If you spend any time on message boards, you get the sense that there are a lot of questions when it comes to pricing a concrete flooring project. If you are going to create a company that is going to last, you must get away from the poker game you play with clients.
Some Polished Concrete Contractors are pricing things too high or too low. But pricing is relative and regional.
Generally, if you find yourself too busy, you are probably pricing things too low and vice versa.
Cost of Polished Concrete
There must be some reason for your pricing. To price well you must have a system for tracking all your expenses and job costing. If you are just “cowboying” your company together based on instinct you will never find out the true weaknesses, and opportunities for your company. Generating pricing starts with understanding your costs.
This requires, collecting data in the field, down to how much tape you use on a project. I used to visit job sites and run a stopwatch to see how long it took to edge 50 linear feet. This is how you need to think.
After a job is done, you need to have a system for reviewing all the factors of the expense of that job. You cannot just think in terms of the Job, but the administrative costs of it. (overhead) You must look at everything. What is the cost of worker’s compensation and taxes associated with an hour of labor?
Obviously, there is a market price or average cost out there that people expect to pay that you need to be aware of.
Assuming you have control of the quality of your projects you can look at your costs, overhead, and required profit and see if this meets the goals you have set out for income. There are so many factors beyond whether the flooring options include the condition of the concrete, stain polish, surface preparation, cement underlayment, basement floor, or anything that makes the concrete slab unique. But really you should be looking at the installed costs and the overall cost to get a real idea.
I am not suggesting you produce a general per square foot price (12 per square foot ?)for jobs. Mobilization and Administration overhead for a 400 square footage job will be the same as on for 2500 SF. I am suggesting you come up with a ‘square foot depending’ on the total costs outside of the Jobsite. I recommend you create a spreadsheet to help you get away from unit pricing. This is more of a base price for fixed costs, added to the variable cost of each added square foot.
If the price you produce is above market price, why is that? It means others either are willing to work for less than you or you have inefficiencies you need to work out. You need to work faster, you need to think about calling your vendors and getting more cost-effective pricing on materials.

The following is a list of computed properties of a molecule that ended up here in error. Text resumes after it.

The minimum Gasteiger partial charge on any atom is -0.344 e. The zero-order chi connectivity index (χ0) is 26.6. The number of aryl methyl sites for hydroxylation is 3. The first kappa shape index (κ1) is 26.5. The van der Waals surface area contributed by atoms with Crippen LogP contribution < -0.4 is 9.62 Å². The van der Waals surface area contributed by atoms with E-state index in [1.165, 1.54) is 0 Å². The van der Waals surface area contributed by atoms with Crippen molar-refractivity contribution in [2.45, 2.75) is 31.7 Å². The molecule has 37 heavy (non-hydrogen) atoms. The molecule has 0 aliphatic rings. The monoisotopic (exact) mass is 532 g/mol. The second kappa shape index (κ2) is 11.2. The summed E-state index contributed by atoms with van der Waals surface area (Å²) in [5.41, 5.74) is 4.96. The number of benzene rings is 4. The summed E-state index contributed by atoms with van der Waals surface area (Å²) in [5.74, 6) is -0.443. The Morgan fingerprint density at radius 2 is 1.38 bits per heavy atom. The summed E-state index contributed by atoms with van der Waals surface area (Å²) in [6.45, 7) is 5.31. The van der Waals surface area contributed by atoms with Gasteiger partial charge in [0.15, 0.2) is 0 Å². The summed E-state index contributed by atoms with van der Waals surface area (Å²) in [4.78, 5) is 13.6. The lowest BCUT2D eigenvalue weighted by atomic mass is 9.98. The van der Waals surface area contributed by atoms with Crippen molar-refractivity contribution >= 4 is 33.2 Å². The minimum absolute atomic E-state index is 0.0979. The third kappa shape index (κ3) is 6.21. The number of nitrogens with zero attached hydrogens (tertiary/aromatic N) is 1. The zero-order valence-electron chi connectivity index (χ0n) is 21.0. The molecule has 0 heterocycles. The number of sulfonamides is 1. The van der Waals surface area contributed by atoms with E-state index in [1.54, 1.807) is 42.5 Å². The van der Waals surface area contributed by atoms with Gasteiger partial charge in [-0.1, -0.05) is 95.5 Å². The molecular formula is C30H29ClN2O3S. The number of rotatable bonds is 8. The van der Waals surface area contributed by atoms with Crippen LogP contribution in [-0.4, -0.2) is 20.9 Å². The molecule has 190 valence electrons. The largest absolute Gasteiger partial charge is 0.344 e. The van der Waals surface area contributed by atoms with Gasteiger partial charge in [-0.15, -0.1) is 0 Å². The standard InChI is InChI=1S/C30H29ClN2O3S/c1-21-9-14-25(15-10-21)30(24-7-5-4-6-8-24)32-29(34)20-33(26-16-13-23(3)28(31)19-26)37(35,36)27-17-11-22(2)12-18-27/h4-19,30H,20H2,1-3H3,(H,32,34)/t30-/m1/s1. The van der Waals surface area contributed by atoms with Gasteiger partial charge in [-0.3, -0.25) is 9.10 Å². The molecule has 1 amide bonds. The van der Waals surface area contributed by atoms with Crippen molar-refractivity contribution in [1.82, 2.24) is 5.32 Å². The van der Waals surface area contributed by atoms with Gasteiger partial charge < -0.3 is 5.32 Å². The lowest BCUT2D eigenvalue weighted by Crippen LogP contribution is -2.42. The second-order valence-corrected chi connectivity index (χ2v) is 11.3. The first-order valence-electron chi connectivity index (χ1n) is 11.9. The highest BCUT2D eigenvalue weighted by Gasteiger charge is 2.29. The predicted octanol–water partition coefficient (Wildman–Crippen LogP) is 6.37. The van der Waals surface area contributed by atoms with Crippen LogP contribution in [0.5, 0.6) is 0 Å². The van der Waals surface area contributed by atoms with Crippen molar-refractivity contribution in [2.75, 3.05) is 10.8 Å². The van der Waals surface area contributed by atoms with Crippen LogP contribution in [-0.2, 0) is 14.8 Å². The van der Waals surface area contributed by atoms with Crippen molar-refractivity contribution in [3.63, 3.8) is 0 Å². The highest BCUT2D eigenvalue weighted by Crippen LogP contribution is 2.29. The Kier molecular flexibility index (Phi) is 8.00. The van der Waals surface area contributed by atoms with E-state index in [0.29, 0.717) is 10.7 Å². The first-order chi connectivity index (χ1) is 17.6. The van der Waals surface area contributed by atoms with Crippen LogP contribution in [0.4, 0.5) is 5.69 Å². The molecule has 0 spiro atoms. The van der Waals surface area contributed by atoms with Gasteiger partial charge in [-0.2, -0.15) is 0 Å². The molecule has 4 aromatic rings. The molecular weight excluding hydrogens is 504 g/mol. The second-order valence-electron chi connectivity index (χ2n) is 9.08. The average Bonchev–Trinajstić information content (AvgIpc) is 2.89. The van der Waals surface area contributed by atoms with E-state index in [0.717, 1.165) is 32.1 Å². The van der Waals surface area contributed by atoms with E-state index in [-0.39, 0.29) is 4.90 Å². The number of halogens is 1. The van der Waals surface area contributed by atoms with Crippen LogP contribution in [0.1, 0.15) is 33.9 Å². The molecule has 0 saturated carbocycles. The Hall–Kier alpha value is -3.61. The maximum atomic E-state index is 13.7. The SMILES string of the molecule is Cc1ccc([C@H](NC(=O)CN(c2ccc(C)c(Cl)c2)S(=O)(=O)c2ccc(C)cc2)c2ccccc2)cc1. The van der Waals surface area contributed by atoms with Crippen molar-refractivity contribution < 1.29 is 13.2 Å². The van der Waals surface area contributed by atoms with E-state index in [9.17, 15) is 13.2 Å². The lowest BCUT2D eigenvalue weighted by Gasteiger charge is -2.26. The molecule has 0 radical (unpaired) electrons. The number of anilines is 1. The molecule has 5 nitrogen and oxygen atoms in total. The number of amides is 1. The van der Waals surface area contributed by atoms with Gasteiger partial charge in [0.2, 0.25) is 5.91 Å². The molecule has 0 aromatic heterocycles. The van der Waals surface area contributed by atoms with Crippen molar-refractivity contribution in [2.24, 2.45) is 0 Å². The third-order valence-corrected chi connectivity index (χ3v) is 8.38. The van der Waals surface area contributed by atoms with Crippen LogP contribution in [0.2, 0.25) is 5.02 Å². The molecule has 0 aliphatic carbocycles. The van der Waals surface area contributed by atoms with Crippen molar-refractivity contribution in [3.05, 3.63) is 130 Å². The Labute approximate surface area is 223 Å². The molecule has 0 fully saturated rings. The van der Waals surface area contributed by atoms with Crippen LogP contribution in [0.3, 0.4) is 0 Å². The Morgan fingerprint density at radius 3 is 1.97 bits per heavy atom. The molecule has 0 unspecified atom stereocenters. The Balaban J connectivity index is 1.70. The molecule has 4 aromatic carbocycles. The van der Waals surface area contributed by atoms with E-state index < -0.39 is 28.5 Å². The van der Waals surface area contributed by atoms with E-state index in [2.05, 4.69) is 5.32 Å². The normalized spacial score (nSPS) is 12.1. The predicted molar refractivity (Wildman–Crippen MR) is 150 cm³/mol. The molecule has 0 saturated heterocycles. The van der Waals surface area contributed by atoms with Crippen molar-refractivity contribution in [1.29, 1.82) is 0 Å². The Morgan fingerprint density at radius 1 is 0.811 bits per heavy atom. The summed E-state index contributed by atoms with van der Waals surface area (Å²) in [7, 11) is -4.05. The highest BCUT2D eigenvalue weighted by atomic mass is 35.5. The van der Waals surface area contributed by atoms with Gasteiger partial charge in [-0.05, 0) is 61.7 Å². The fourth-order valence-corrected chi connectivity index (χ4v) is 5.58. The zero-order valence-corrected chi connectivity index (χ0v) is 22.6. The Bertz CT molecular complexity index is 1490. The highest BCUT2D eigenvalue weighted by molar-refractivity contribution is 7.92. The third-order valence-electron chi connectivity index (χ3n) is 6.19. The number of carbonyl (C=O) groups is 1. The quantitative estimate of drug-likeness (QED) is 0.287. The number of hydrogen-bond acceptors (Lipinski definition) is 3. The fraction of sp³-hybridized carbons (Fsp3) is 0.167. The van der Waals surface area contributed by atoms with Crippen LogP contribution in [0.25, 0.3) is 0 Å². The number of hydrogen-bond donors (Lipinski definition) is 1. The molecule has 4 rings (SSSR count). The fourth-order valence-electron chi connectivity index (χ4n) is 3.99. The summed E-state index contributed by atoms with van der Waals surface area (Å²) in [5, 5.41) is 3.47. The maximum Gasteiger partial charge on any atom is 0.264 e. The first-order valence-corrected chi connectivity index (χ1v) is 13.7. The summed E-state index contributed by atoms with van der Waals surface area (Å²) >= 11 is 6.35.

The point is we are trying to create value that we can pass on to our clients, so everybody wins.
In the meantime, while you spend the long journey of collecting and analyzing data you should use a couple of cost guide tricks.
- If you are in the slow-pay environment of Commercial work(not a home improvement project), you may consider having a labor efficiency ratio of 3 to keep cash flow consistent. (for every dollar you spend on the labor you get 3 back)
- Many people take their Job project costs and double them.
Obviously, these are two general methods that may or may not make sense. But my recommendation is to create a few different models of pricing and consider them all before submitting a bid. But you will not be able to price correctly and create value until you collect and analyze your data. Without this information, you will have no idea what type of projects you should focus on and what one you should eliminate. This includes looking at what you spend the most on.
As you track cost and profitability you will uncover which projects most contribute to your success and which do not. It’s important that we focus on areas that we have proven efficiency. For those services that we do not have an efficiency, why are we doing them? Maybe they keep the team busy in between profitable jobs, but if you have a choice in what jobs to choose, knowing what is going to be the best job to accept is critical. Or you focus on finding ways to make these failing jobs better.
More to come on this topic in greater detail. If you would like to stay in the loop on this topic or other concrete polishing articles subscribe to our newsletter or give us a call.